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"Are there ‘best practices’ for continuing to meet our organization’s volunteer training requirements under the Accessibility for Ontarians with Disabilities Act?"


Yes, there are on-going practices that will help you meet both the legal requirements and the intent of the Accessibility for Ontarians with Disabilities Act (AODA).

Under the AODA, any volunteers with your organization that prepare policies or provide direct service on behalf of the organization must receive training on:

  • The purpose of the AODA
  • The requirements of the Customer Service Standard (CSS)
  • The four core principles of the AODA
  • The specific CSS policies and practices of your organization
  • Information about various types of disabilities and how to provide effective and respectful service

Training for volunteers who are new to your organization will need to meet all of these requirements. Material about the AODA, the CSS and your organization’s policies and practices should be included in your volunteer orientation manual and in the packages given to any new members of your Board of Directors.

To ensure that volunteers providing direct service understand your organization’s CSS policies and practices, information should be included in orientation sessions. Even if a volunteer is serving only a short stint as an event usher, they need to know how your organization accommodates people with disabilities.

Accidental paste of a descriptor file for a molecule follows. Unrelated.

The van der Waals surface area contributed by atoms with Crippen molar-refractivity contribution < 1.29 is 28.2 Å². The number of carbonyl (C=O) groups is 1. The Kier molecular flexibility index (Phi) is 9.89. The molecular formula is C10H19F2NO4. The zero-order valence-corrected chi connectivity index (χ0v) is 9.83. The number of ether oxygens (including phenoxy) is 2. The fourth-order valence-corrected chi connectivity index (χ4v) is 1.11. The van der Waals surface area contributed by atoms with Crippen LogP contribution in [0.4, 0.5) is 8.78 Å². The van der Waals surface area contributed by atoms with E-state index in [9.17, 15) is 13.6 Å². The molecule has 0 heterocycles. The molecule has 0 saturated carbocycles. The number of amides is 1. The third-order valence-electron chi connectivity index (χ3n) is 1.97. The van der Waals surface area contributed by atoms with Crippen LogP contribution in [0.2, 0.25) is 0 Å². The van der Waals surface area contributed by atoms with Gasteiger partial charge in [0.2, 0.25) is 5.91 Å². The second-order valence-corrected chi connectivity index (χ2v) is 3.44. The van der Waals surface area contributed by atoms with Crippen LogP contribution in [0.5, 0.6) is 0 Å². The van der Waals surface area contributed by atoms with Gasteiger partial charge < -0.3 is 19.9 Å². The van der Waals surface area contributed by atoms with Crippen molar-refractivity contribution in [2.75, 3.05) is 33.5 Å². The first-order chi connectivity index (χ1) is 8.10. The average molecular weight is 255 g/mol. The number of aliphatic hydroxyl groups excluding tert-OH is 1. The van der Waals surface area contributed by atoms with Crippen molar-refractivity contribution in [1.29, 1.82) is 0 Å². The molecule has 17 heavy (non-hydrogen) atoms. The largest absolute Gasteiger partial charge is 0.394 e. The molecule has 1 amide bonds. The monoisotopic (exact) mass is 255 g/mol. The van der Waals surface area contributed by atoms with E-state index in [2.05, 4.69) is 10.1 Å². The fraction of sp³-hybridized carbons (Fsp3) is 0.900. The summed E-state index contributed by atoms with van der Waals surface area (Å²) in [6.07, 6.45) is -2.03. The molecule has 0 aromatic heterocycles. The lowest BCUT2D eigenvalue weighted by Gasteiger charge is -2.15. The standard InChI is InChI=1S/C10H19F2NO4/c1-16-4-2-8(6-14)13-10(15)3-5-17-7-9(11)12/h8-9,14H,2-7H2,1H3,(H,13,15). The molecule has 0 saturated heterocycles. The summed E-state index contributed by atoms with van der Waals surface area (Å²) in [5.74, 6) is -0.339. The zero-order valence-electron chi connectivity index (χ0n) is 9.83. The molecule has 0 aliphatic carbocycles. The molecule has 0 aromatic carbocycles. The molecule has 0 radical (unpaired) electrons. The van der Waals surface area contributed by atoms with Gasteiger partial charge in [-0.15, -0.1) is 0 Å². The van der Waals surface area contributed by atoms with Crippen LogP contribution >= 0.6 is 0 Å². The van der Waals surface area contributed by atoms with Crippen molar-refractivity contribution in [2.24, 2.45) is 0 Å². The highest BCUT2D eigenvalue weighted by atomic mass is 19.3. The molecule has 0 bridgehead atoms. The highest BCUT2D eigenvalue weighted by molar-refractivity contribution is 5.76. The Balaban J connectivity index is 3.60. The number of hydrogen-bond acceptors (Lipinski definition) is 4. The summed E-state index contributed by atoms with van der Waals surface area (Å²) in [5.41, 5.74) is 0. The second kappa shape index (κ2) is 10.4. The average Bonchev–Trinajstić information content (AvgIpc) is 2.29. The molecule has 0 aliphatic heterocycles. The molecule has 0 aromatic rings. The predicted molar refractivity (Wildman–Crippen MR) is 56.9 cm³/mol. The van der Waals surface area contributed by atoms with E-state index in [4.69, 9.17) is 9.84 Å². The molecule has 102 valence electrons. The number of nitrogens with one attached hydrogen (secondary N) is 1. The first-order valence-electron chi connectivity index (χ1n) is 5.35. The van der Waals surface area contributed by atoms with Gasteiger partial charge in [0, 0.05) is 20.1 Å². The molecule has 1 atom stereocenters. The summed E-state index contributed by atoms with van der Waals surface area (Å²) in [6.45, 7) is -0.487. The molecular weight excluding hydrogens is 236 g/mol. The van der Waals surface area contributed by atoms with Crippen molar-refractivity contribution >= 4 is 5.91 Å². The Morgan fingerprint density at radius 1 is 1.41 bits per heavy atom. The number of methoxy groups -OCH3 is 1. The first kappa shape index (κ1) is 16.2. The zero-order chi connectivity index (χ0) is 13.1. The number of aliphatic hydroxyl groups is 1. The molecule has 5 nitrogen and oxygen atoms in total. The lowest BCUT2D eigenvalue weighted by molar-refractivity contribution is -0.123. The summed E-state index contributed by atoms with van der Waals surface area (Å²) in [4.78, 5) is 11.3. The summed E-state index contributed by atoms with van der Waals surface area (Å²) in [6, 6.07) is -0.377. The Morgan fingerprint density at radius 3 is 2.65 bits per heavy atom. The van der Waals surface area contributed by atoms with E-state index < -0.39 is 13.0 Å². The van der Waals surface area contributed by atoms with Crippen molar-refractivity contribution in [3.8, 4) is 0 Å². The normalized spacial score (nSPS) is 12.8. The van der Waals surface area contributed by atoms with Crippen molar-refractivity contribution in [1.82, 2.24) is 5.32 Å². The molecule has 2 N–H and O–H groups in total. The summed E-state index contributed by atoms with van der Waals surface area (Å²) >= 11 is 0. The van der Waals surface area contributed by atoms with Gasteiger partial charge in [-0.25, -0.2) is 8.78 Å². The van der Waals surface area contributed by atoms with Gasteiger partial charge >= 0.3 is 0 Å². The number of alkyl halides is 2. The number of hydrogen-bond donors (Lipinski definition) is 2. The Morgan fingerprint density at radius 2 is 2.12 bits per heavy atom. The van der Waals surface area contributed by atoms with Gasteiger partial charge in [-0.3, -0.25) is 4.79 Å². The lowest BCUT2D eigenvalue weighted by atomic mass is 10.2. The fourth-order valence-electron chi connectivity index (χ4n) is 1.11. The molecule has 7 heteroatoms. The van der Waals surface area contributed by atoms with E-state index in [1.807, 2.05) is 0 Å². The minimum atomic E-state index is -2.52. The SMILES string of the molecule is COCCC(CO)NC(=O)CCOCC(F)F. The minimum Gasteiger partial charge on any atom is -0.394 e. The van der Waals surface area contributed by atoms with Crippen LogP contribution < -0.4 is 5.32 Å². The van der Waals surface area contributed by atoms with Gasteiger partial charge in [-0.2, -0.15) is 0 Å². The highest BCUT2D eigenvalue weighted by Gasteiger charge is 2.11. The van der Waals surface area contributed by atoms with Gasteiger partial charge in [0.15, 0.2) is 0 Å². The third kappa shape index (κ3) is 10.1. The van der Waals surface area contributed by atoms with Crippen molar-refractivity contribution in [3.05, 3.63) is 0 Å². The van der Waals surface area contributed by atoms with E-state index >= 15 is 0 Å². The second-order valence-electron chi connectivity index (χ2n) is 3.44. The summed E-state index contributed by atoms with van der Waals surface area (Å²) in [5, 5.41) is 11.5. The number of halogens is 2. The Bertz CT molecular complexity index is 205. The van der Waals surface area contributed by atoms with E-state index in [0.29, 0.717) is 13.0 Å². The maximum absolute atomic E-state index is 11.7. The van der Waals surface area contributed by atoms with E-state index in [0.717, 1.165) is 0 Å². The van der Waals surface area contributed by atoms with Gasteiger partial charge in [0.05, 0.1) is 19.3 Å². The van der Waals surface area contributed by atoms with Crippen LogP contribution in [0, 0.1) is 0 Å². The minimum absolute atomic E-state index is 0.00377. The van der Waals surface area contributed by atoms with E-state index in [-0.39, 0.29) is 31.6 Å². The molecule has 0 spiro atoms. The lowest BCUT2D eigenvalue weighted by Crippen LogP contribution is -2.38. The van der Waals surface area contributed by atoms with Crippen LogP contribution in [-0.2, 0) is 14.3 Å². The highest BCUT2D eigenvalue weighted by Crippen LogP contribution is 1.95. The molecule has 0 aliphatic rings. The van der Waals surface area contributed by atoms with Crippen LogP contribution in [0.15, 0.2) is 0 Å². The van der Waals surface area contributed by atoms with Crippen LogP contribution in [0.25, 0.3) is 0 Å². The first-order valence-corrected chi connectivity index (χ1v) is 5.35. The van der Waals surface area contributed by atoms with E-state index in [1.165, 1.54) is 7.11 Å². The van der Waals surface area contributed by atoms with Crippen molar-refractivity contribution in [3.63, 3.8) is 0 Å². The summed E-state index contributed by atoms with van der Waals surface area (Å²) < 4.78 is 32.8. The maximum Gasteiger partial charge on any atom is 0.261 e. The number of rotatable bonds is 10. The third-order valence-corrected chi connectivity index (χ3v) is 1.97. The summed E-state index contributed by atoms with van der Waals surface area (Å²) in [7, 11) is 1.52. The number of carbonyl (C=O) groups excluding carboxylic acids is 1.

Periodic ‘refreshers’ about how to serve people with disabilities could be included in e-newsletters. A discussion to increase awareness of various disabilities could be the focus of a volunteer training session.

VT’s website has CSS ‘Tip’ Sheets to share with your volunteers to continue the dialogue, as well as the specific AODA information required for new volunteers.

AODA Integrated Accessibility Standards, Ontario Regulation (191/11) 2011, requires organizations to provide, on request, individualized workplace emergency response information for any employee with a disability. The regulation is specific to employees, but organizations can demonstrate responsible and respectful volunteer engagement by offering to create such a plan for volunteers with a disability.

Go to for more information and tools on the AODA and CSS.

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